1911 Encyclopædia Britannica/Bartholinus, Gaspard
|←Barthez, Paul Joseph||1911 Encyclopædia Britannica, Volume 3
|See also Caspar Bartholin the Elder on Wikipedia; and our 1911 Encyclopædia Britannica disclaimer.|
BARTHOLINUS, GASPARD [Caspar Berthelsen], (1585-1629), physician, was born in 1585 at Malmö, in Sweden. His precocity was extraordinary; at three years of age he was able to read, and in his thirteenth year he composed Greek and Latin orations and delivered them in public. When he was about eighteen he went to the university of Copenhagen and afterwards studied at Rostock and Wittenberg. He then travelled through Germany, the Netherlands, England, France and Italy, and was received with marked respect at the different universities he visited. In 1613 he was chosen professor of medicine in the university of Copenhagen, and filled that office for eleven years, when, falling into a dangerous illness, he made a vow that if he should recover he would apply himself solely to the study of divinity. He fulfilled his vow by becoming professor of divinity at Copenhagen and canon of Roskilde. He died on the 13th of July 1629 at Sorö in Zeeland.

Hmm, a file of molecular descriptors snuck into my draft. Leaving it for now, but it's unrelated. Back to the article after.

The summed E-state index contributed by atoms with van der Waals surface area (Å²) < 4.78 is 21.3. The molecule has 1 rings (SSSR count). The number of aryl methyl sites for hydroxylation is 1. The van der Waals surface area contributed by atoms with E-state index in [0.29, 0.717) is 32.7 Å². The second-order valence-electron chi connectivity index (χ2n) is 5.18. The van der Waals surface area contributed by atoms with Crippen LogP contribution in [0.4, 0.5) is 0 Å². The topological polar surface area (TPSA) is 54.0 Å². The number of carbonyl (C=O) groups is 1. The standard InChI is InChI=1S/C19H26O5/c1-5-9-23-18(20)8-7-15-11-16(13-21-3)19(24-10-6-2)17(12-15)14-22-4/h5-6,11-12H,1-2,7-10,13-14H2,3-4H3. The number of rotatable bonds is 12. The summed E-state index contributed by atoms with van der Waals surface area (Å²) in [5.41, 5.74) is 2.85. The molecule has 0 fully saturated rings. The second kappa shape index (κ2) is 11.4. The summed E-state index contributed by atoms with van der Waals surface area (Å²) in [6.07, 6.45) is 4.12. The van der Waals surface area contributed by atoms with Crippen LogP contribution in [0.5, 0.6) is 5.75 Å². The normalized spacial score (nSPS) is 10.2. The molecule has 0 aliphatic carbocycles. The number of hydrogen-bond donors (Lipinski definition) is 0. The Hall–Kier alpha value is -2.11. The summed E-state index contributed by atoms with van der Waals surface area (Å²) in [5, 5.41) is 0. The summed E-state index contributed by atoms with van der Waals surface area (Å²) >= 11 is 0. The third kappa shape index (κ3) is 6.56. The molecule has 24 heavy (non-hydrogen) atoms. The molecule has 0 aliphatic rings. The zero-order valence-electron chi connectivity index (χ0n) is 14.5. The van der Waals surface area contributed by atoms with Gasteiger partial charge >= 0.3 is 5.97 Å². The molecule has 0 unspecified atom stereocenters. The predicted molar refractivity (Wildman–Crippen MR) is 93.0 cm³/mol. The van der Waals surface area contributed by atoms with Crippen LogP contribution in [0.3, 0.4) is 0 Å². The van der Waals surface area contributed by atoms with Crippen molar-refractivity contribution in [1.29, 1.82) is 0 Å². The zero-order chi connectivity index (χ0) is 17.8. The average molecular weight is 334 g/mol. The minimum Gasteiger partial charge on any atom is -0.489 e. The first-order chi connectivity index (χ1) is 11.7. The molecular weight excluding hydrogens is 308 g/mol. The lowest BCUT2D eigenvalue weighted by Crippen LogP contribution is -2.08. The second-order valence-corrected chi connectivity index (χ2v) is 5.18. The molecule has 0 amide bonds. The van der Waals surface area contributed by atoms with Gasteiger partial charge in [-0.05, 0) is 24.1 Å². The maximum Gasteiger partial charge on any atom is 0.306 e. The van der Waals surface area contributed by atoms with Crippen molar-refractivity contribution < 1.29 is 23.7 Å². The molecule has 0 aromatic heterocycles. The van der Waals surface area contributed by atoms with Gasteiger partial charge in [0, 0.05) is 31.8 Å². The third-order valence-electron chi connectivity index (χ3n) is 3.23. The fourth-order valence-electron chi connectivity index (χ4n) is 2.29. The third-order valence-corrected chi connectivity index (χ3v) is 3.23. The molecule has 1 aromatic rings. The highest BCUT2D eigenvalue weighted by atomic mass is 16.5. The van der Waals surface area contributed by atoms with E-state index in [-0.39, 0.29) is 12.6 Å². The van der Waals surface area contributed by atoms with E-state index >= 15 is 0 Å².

Of his sons, Thomas (1616-1680) was born at Copenhagen, where, after a long course of study in various universities of Europe, he was appointed successively professor of mathematics (1647) and anatomy (1648). During his tenure of the latter chair he distinguished himself by observations on the lymphatics. In 1661 he retired to Hagestaed. In 1670 his house and library were burnt, and in consideration of his loss he was appointed physician to the king, with a handsome salary, and librarian to the university of Copenhagen. He died at Hagestaed in 1680. Another son, Erasmus (1625-1698), born at Roskilde, spent ten years in visiting England, Holland, Germany and Italy, and filled the chairs of mathematics and medicine at Copenhagen. He discovered double refraction in Iceland spar (Experimenta crystalli islandici disdiaclastici, Copenhagen, 1669). He died at Copenhagen in 1698. In the third generation Caspar Thomeson (1655-1738), son of Thomas, also taught anatomy at Copenhagen, his name being associated with the description of one of the ducts of the sublingual gland and of the glandulae Bartholini, while his younger brother, Thomas (1659-1690), was a student of northern antiquities who published Antiquitatum Danicarum libri tres in 1689.